Using Application Layer Multicast to Distribute Streaming Video
Ryan Braud

The work described below has been used in the context of a larger joint project, Scalable Resilient Media Streaming. The URL for this project is: ps

It is well known that multicast is not enabled on most routers in the Internet. As a result, a lot of effort has been put into developing application layer multicast protocols. That is, hosts that are part of a multicast group are responsible for forwarding the data to other hosts in the group. In this manner, no additional support is needed from the network to implement the functionality that multicast provides.

For my project, I integrated an implementation of a specific application layer multicast protocol (NICE) into an open source streaming video player (MPEG4IP). I used Apple's Darwin Streaming Server to broadcast the video to the multimedia clients. In a traditional video streaming environment, each client that wants to receive a feed connects to the server. It is the server's responsibility to send the data to all clients that want to receive it. With multicast, and more specifically in my system, each client initially contacts the server to establish a session but the data is delivered by a peer in the multicast group. In this way, the server only streams data to one client, greatly reducing overhead at the server regardless of group size. In order to achieve these results, I completed the following tasks:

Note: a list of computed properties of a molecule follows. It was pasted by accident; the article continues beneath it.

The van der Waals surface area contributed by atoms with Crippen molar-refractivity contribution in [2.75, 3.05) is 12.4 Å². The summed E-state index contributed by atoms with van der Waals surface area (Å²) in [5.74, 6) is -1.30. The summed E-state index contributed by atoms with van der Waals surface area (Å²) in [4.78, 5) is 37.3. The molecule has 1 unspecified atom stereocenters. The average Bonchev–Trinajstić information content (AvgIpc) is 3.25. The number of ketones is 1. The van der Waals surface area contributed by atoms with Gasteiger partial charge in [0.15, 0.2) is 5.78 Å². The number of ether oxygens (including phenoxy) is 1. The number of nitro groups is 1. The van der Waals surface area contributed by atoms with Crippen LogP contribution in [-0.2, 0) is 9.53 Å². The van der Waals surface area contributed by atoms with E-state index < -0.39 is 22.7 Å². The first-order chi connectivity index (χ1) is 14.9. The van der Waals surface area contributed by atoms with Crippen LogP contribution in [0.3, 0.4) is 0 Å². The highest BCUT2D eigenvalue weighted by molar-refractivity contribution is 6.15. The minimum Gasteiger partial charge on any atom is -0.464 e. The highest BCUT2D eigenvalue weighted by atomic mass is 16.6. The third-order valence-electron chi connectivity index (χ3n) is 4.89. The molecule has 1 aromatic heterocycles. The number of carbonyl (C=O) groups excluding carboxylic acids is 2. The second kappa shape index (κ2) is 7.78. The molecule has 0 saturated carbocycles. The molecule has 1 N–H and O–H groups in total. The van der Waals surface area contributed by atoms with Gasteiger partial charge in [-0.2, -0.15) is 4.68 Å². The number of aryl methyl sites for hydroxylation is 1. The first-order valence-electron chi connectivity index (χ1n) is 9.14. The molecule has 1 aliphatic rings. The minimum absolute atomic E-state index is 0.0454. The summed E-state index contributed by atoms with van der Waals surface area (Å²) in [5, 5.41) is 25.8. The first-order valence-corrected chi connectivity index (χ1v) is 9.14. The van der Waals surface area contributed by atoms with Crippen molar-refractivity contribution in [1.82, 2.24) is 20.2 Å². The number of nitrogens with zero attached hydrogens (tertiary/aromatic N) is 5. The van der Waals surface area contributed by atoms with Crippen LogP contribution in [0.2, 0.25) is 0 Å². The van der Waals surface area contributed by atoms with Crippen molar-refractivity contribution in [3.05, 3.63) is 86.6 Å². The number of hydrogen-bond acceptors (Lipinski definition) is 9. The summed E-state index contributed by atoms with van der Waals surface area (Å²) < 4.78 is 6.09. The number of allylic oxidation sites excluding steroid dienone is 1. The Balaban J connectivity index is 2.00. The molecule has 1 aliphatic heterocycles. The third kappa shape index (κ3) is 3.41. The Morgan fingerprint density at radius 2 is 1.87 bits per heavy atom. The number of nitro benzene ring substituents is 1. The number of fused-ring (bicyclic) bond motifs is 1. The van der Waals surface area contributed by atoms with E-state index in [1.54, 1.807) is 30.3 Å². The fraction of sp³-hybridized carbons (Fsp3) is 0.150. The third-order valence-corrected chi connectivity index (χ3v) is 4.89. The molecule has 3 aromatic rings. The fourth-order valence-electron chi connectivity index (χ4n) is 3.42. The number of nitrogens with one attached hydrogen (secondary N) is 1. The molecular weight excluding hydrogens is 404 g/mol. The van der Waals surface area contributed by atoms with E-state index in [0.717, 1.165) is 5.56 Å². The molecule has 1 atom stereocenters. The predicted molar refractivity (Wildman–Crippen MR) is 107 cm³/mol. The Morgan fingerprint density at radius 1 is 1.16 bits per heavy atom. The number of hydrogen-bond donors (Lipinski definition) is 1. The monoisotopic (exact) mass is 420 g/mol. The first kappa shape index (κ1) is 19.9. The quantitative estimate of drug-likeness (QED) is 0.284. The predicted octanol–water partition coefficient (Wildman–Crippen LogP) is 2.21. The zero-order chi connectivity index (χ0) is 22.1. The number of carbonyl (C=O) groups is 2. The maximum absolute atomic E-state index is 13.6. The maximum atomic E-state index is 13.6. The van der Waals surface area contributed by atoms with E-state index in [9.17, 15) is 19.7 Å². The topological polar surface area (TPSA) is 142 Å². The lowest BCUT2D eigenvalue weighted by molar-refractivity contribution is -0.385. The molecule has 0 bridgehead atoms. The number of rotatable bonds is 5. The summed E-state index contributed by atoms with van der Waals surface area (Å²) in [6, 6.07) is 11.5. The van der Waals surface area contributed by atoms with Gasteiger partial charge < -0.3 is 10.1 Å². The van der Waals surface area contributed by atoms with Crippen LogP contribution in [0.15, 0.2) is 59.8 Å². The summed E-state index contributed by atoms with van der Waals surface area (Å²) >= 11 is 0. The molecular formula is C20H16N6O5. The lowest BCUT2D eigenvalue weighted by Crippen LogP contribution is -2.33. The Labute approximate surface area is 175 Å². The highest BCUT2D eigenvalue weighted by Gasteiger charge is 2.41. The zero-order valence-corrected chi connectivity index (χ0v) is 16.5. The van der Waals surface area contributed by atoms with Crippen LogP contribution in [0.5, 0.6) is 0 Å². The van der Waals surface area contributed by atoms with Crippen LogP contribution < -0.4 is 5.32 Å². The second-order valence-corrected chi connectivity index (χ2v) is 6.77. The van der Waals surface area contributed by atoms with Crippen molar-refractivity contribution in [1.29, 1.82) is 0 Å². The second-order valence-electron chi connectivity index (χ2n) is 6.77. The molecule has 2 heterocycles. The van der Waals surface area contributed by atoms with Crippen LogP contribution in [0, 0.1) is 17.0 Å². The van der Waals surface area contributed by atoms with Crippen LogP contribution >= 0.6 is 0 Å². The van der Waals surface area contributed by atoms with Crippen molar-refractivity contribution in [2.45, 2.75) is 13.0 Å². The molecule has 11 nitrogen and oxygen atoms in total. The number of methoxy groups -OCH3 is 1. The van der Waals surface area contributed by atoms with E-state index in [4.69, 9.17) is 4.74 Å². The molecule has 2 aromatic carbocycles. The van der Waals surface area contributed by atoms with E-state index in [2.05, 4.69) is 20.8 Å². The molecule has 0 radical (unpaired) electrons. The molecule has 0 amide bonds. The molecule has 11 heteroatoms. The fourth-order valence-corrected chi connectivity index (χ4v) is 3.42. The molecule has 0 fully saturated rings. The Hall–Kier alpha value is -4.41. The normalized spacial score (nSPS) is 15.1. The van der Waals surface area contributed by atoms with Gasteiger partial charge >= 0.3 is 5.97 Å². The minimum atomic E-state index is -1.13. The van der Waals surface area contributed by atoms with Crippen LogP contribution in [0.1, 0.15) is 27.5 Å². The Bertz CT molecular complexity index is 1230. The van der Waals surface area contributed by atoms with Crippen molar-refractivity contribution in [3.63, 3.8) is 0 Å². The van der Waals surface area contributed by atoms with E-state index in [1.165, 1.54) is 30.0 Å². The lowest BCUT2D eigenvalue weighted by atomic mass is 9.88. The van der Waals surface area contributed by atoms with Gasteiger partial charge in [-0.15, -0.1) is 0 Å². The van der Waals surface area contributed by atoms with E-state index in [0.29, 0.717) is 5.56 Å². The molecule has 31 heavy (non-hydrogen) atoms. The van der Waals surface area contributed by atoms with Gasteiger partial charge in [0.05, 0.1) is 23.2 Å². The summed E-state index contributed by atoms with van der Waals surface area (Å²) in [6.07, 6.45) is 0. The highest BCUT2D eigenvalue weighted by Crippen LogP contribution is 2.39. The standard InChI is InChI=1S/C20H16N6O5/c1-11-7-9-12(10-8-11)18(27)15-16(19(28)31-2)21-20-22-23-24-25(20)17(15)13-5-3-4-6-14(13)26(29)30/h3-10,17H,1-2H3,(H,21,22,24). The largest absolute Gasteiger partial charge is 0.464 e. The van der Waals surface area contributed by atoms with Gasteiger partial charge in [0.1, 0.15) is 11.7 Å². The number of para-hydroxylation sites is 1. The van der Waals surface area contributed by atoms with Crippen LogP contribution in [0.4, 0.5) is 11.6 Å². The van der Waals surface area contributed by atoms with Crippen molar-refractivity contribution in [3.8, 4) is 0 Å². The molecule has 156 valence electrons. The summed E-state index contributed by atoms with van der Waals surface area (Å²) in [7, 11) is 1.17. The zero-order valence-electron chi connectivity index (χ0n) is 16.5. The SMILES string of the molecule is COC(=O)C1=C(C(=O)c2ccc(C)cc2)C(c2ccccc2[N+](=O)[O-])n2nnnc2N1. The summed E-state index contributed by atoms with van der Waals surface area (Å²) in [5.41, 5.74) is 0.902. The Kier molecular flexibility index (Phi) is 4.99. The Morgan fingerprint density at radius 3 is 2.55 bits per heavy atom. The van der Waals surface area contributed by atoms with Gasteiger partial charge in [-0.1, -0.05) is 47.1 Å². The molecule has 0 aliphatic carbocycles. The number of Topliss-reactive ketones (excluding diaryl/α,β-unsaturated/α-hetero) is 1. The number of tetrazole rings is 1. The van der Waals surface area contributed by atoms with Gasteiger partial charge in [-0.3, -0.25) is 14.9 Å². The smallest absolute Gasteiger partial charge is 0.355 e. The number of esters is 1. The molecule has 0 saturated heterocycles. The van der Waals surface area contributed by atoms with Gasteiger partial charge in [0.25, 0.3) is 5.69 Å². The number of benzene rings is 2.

After testing this system in a distributed environment with up to 50 clients, we found that the system was fairly resilient to hosts joining/leaving the group and was able to maintain a high (>95%) data delivery rate to all hosts.

Many application layer multicast protocols have been designed and implemented over the past few years, but they all suffer data delivery problems when hosts join or leave. In a video streaming environment, a high data delivery rate is imperative for users to be "happy" with their service. NICE attempts to minimize these effects by taking proactive measures against data delivery failures. As a result, the NICE/MPEG4IP combination does a good job of maintaining a stable multimedia stream as hosts join and leave a group.

Suman Banerjee, Seungjoon Lee, Bobby Bhattacharjee, Aravind Srinivasan, Ryan Braud "Scalable Resilient Media Streaming" UMCP College Park 2003